This is the question that fills the minds of the inhabitants of Saumur, the setting for Eugénie Grandet (1833), one of the earliest and most famous novels in Balzac's Comédie humaine. The Grandet household, oppressed by the exacting miserliness of Grandet himself, is jerked violently out of routine by the sudden arrival of Eugénie's cousin Charles, recently orphaned and penniless. Eugénie's emotional awakening, stimulated by her love for her cousin, brings her into direct conflict with her father, whose cunning and financial success are matched against her determination to rebel.
Eugénie's moving story is set against the backdrop of provincial oppression, the vicissitudes of the wine trade, and the workings of the financial system in the aftermath of the French Revolution. It is both a poignant portrayal of private life and a vigorous fictional document of its age.
Due to his keen observation of detail and unfiltered representation of society, Balzac is regarded as one of the founders of realism in European literature. He is renowned for his multifaceted characters, who are morally ambiguous. His writing influenced many subsequent novelists such as Marcel Proust, Émile Zola, Charles Dickens, Edgar Allan Poe, Eça de Queirós, Fyodor Dostoyevsky, Gustave Flaubert, Benito Pérez Galdós, Marie Corelli, Henry James, William Faulkner, Jack Kerouac, and Italo Calvino, and philosophers such as Friedrich Engels and Karl Marx. Many of Balzac's works have been made into or have inspired films, and they are a continuing source of inspiration for writers, filmmakers and critics.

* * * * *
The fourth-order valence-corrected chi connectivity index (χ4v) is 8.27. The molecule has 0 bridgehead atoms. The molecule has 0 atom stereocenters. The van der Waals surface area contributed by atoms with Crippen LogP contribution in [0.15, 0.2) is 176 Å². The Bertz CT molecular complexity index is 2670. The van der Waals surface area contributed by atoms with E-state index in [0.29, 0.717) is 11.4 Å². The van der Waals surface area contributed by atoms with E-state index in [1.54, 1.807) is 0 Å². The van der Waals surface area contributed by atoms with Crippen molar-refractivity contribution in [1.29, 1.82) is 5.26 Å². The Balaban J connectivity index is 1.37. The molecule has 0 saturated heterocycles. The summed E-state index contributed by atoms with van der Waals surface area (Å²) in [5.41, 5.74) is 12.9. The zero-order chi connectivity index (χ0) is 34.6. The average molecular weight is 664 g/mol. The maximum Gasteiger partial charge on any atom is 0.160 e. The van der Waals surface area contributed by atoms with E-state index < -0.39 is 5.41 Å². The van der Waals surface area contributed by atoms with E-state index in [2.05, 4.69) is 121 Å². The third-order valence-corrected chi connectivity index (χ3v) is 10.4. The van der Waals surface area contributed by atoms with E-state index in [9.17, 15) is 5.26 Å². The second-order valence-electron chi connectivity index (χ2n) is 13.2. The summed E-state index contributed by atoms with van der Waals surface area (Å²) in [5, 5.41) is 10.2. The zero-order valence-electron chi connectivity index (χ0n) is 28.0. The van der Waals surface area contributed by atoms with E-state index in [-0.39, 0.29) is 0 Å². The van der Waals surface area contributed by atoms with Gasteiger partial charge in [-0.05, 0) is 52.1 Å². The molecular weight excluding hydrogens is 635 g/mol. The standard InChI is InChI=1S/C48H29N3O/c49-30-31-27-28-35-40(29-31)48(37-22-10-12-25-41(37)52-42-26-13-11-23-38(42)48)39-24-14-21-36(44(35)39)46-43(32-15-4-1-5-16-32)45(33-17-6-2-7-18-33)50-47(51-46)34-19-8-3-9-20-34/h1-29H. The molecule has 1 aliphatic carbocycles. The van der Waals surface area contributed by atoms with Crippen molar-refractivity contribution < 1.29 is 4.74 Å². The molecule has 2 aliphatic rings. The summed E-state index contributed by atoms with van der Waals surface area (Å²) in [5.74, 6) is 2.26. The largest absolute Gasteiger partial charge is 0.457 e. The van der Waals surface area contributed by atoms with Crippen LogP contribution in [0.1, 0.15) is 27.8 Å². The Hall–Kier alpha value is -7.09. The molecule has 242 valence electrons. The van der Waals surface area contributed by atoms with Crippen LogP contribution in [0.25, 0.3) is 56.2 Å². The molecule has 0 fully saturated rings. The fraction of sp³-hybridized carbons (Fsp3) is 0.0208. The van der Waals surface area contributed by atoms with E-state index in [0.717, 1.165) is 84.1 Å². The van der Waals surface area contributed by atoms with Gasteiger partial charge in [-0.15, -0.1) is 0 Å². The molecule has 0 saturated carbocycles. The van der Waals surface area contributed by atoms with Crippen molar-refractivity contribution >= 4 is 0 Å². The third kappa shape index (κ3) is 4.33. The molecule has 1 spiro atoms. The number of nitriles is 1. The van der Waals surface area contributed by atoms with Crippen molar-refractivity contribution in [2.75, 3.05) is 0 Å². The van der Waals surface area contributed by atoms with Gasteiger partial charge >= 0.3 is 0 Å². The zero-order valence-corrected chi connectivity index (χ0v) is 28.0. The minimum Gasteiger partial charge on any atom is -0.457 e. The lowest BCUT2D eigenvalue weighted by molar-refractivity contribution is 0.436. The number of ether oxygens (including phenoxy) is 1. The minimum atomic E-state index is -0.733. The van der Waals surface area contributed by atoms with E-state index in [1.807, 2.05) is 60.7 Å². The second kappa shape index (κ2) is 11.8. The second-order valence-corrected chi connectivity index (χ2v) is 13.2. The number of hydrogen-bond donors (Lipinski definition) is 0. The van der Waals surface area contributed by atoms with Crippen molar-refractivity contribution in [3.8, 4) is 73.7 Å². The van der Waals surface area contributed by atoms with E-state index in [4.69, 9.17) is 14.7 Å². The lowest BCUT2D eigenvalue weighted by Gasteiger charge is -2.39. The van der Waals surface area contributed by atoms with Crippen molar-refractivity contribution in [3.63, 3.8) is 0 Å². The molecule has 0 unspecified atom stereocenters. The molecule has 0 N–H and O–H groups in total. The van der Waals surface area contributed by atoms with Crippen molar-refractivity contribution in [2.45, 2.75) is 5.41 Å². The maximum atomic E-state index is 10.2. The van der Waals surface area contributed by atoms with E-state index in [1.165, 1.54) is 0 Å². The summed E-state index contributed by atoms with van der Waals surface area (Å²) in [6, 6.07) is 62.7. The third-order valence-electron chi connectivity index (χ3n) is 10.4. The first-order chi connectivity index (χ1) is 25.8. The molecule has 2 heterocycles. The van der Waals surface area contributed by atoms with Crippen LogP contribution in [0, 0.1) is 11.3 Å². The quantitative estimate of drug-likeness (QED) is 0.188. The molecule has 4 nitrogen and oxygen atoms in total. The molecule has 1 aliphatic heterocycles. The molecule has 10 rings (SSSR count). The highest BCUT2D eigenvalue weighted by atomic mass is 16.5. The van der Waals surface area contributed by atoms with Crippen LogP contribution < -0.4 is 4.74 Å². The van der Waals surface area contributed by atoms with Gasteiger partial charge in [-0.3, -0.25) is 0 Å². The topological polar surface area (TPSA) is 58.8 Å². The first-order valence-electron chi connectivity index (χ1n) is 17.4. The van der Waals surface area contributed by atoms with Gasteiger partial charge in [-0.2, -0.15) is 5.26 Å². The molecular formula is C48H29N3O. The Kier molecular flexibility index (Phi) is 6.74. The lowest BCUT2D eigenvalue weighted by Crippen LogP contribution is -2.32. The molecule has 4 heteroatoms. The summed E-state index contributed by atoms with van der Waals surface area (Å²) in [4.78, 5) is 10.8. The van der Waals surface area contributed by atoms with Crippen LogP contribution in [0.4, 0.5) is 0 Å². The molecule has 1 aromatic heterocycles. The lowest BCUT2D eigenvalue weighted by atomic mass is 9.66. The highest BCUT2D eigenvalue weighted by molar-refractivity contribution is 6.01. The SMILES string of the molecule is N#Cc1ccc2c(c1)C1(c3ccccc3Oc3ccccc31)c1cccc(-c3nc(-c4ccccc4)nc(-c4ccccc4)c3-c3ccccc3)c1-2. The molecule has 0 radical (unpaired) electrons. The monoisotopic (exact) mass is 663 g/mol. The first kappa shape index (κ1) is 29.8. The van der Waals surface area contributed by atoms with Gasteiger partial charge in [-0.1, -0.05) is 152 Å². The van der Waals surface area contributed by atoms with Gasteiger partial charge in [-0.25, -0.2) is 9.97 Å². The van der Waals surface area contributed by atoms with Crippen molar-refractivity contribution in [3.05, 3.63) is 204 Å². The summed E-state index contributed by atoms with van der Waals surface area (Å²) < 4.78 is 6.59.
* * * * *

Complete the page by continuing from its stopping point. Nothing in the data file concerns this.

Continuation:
An enthusiastic reader and independent thinker as a child, Balzac had trouble adapting to the teaching style of his grammar school. His willful nature caused trouble throughout his life and frustrated his ambitions to succeed in the world of business. When he finished school, Balzac was an apprentice in a law office, but he turned his back on the study of law after wearying of its inhumanity and banal routine. Before and during his career as a writer, he attempted to be a publisher, printer, businessman, critic, and politician; he failed in all of these efforts. La Comédie humaine reflects his real-life difficulties, and includes scenes from his own experience.
Balzac suffered from health problems throughout his life, possibly due to his intense writing schedule. His relationship with his family was often strained by financial and personal difficulties, and he ended several friendships over critical reviews. In 1850 he married Ewelina Hańska, his longtime love; he died five months later.
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